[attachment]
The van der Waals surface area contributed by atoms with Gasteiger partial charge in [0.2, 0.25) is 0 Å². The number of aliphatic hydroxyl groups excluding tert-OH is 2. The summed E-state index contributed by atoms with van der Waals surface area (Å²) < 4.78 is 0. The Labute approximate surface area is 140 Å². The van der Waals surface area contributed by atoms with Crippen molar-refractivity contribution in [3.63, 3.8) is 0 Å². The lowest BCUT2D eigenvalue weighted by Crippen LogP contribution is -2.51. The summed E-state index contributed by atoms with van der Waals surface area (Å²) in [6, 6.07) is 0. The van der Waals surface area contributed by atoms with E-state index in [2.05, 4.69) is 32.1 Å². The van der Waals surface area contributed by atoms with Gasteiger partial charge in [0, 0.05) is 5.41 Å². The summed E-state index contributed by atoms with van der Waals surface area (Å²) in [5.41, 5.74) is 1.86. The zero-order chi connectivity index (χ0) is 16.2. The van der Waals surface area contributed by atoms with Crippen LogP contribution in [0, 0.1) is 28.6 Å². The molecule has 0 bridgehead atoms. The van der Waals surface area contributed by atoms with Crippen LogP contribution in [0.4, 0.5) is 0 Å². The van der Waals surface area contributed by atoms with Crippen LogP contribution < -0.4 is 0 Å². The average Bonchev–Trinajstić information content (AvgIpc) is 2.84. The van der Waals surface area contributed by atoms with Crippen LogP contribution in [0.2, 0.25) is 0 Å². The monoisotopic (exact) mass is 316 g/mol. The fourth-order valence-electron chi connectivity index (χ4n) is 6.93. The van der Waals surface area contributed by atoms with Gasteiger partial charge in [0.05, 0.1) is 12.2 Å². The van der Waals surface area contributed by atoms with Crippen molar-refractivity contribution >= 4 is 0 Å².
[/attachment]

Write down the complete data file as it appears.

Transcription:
The van der Waals surface area contributed by atoms with Gasteiger partial charge in [0.2, 0.25) is 0 Å². The number of aliphatic hydroxyl groups excluding tert-OH is 2. The summed E-state index contributed by atoms with van der Waals surface area (Å²) < 4.78 is 0. The Labute approximate surface area is 140 Å². The van der Waals surface area contributed by atoms with Crippen molar-refractivity contribution in [3.63, 3.8) is 0 Å². The lowest BCUT2D eigenvalue weighted by Crippen LogP contribution is -2.51. The summed E-state index contributed by atoms with van der Waals surface area (Å²) in [6, 6.07) is 0. The van der Waals surface area contributed by atoms with E-state index in [2.05, 4.69) is 32.1 Å². The van der Waals surface area contributed by atoms with Gasteiger partial charge in [0, 0.05) is 5.41 Å². The summed E-state index contributed by atoms with van der Waals surface area (Å²) in [5.41, 5.74) is 1.86. The zero-order chi connectivity index (χ0) is 16.2. The van der Waals surface area contributed by atoms with Crippen LogP contribution in [0, 0.1) is 28.6 Å². The molecule has 0 bridgehead atoms. The van der Waals surface area contributed by atoms with Crippen LogP contribution in [0.4, 0.5) is 0 Å². The van der Waals surface area contributed by atoms with Crippen LogP contribution < -0.4 is 0 Å². The average Bonchev–Trinajstić information content (AvgIpc) is 2.84. The van der Waals surface area contributed by atoms with Crippen LogP contribution in [0.2, 0.25) is 0 Å². The monoisotopic (exact) mass is 316 g/mol. The fourth-order valence-electron chi connectivity index (χ4n) is 6.93. The van der Waals surface area contributed by atoms with Gasteiger partial charge in [0.05, 0.1) is 12.2 Å². The van der Waals surface area contributed by atoms with Crippen molar-refractivity contribution >= 4 is 0 Å².